A middle ground can be reached where the sedation should be started in room air if the patient is not already oxygen dependent. When the oxygen saturation begins to drop from 99% or 100% to 95% or 96%, then further sedative medication administration should be dramatically curtailed and the patient should be advised to take a couple of deep breaths. If the patient is already somnolent, then a chin lift should be done. If these measures do not stabilize the saturation, then supplemental oxygen may be started. In our experience, within 20-30 seconds, the saturation rises to baseline and at that time the supplemental oxygen may be continued or stopped. If the oxygen saturation continues to drop, and the patient is not able to respond, then reversal agents and positive pressure ventilation should be given. In our experience, it is rarely needed.

 

The last sentence in the Limitation section of the Rozario et al. (2008) article states, "Measuring end tidal CO2 would yield richer data about hypoxemia and indicate whether the use of supplemental oxygen masked hypoxemia"(p. 285). Perhaps the authors meant "masked hypercarbia" instead of "masked hypoxemia." We know that it does (Freeman, Hennessy, Cass, & Pheley, 1993).

 

In conclusion, pulse oximetry is very accurate (but only in room air) in detecting ventilatory status and transient desaturation into the upper 80s has not been found to be associated with clinically significant adverse outcomes. Focus should be on ventilation and not on mild, transient desaturation. The desaturation in room air should be used as a cautionary flag to refrain from giving more sedation and institute corrective measures. This increases the margin of safety and leads to a quicker recovery from lower sedative amounts.

 

Acknowledgments

The author thanks Betsy Kruel, RN, and Barbara Acita, LPN, the gastrointestinal endoscopy nurse team at Lowry Surgicenter.

 

Sincerely,

 

Pradeep Kumar, MD

 

Gastroenterologist, Board Certified in Internal Medicine, Clinical Nutrition, and Gastroenterology/Hepatology, Lowry Surgicenter, 1117 Lowry Avenue, Jeannette, PA 15644, drpkumarmd@gmail.com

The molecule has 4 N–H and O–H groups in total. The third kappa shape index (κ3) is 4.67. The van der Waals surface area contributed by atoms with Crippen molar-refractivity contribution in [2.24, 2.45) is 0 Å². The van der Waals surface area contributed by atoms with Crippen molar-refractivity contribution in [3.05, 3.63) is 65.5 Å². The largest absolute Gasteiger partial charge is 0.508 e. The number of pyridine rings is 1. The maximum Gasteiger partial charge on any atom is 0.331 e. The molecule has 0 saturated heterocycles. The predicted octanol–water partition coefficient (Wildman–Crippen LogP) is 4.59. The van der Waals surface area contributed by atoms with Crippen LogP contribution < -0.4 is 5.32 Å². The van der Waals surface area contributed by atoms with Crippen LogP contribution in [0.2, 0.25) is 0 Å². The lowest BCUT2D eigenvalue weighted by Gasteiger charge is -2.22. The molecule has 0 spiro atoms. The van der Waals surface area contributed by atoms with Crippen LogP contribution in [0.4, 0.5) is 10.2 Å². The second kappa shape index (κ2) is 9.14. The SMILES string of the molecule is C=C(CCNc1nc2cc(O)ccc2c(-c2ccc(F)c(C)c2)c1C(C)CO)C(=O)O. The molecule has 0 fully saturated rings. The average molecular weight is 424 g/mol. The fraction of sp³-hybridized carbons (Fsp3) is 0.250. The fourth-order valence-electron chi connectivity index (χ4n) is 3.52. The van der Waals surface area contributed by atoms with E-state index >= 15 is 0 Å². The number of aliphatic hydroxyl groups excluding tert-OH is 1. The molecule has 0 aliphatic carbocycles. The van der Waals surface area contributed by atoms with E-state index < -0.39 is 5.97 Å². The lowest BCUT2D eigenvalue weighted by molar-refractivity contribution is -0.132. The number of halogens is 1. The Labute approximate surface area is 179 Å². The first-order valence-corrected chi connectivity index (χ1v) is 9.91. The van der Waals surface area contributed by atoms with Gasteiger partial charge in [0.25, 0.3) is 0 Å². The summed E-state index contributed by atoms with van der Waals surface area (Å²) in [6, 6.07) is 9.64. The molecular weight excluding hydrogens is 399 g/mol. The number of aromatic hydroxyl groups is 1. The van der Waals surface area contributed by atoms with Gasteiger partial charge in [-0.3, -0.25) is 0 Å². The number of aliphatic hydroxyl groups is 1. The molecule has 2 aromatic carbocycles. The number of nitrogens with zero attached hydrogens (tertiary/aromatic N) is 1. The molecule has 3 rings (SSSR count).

References

 

Epstein, A. E., Hallstrom, A. P., Rogers, W. J., Liebson, P. R., Seals, A. A., Anderson, J. L., et al. (1993). Mortality following ventricular arrhythmia suppression by encainide, flecainide, and moricizine after myocardial infarction. The original design concept of the Cardiac Arrhythmia Suppression Trial (CAST). Journal of the American Medical Association, 270(20), 2451-2455. [Context Link]

 

Freeman, M. L., Hennessy, J. T., Cass, O. W., & Pheley, A. M. (1993). Carbon dioxide retention and oxygen desaturation during gastrointestinal endoscopy. Gastroenterology, 105(2), 331-339. [Context Link]

 

Fu, E., Downs, J. B., Schweiger, J. W., Miguel, R. V., & Smith, R. A. (2004). Supplemental oxygen impairs detection of hypoventilation by pulse oximetry. Chest, 126, 1552-1558. [Context Link]

 

Garratt, K. N., Brady, P. A., Hassinger, N. L., Grill, D. E., Terzic, A., & Holmes, D. R. (1993). Sulfonylurea drugs increase early mortality in patients with diabetes mellitus after direct angioplasty for acute myocardial infarction. Journal of the American College of Cardiology, 33(1), 119-124. [Context Link]

 

Moller, J. T., Johannessen, N. W., Espersen, K., Ravlo, O., Pedersen, B. D., Jensen, P. F., et al. (1993). Randomized evaluation of pulse oximetry in 20,802 patients: II. Perioperative events and postoperative complications. Anesthesiology, 78(3), 445-453. [Context Link]

 

Pedersen, T., Dyrlund Pederson, B., & Moller, A. M. (2003). Pulse oximetry for perioperative monitoring. Cochrane Database of Systematic Reviews, 3. CD002013. [Context Link]

 

Rozario, L., Sloper, D., & Sheridan, M. J. (2008). Supplemental oxygen during moderate sedation and the occurrence of clinically significant desaturation during endoscopic procedures. Gastroenterology Nursing, 31(4), 281-285. [Context Link]

 

Stemp, L. I., & Ramsay, M. A. (2006). Pulse oximetry in the detection of hypercapnia. American Journal of Emergency Medicine, 24(1), 136-137. [Context Link]